Feeding and Swallowing Clinic

Food Selectivity

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What is Food Selectivity?

     
  • A child is considered food selective if he does any one of the following:  
       
    • Avoids an entire food group. (See list of food groups below)
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    • Avoids all foods with a certain texture (for example, will only eat soft foods or only crunchy foods).
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    • Avoids all foods of a certain type (avoids all red foods or green foods, etc).
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    • Avoids all solid foods and will only drink liquids.
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    • Eats 5 or fewer foods.
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  • For example, selective eaters may avoid all cereals, all meats, all cold foods, all foods with red color, all crunchy foods, all fruits and vegetables, etc.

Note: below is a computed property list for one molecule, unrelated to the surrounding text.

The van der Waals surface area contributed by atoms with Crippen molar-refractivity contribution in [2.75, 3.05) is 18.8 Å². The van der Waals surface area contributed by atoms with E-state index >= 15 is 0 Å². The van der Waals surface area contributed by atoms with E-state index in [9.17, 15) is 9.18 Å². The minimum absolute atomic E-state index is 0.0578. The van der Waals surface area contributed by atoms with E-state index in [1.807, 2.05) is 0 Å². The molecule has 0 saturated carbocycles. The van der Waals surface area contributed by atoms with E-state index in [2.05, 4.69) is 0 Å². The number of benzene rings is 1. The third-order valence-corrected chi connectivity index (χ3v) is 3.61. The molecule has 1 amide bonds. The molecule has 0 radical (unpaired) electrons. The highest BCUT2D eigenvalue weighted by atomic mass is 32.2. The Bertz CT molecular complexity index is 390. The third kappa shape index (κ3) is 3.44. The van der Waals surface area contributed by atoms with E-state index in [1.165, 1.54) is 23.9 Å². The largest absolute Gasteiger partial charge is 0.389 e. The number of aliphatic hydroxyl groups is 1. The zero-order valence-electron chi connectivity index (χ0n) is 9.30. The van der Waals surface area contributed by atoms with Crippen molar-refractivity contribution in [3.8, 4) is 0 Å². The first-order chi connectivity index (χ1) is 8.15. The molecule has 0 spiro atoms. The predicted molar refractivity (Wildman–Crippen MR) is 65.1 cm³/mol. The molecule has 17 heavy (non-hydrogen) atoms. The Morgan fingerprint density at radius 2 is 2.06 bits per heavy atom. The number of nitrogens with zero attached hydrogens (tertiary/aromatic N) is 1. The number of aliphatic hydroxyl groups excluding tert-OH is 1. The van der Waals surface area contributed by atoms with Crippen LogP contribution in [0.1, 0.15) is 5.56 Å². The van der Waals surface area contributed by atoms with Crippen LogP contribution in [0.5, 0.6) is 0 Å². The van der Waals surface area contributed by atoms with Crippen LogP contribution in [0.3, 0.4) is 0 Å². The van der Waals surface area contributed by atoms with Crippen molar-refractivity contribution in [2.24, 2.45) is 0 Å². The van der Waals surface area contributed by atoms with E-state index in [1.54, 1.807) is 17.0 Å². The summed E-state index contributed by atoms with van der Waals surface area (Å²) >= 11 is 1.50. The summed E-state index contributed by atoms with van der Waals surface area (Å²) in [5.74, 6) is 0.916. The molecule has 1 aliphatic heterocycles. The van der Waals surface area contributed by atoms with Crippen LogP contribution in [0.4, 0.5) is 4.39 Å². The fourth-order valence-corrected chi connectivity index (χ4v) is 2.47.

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The Four Food Groups

     
  • Cereals, Grains, and Starches
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  • Protein Foods (meats, eggs, cheese, legumes)
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  • Fruits and Vegetables
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  • Dairy Products.
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What causes food selectivity?

     
  • History of or ongoing reflux or food allergies.
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  • Difficult medical history that interfered with interest or ability to eat.
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  • Chronic constipation.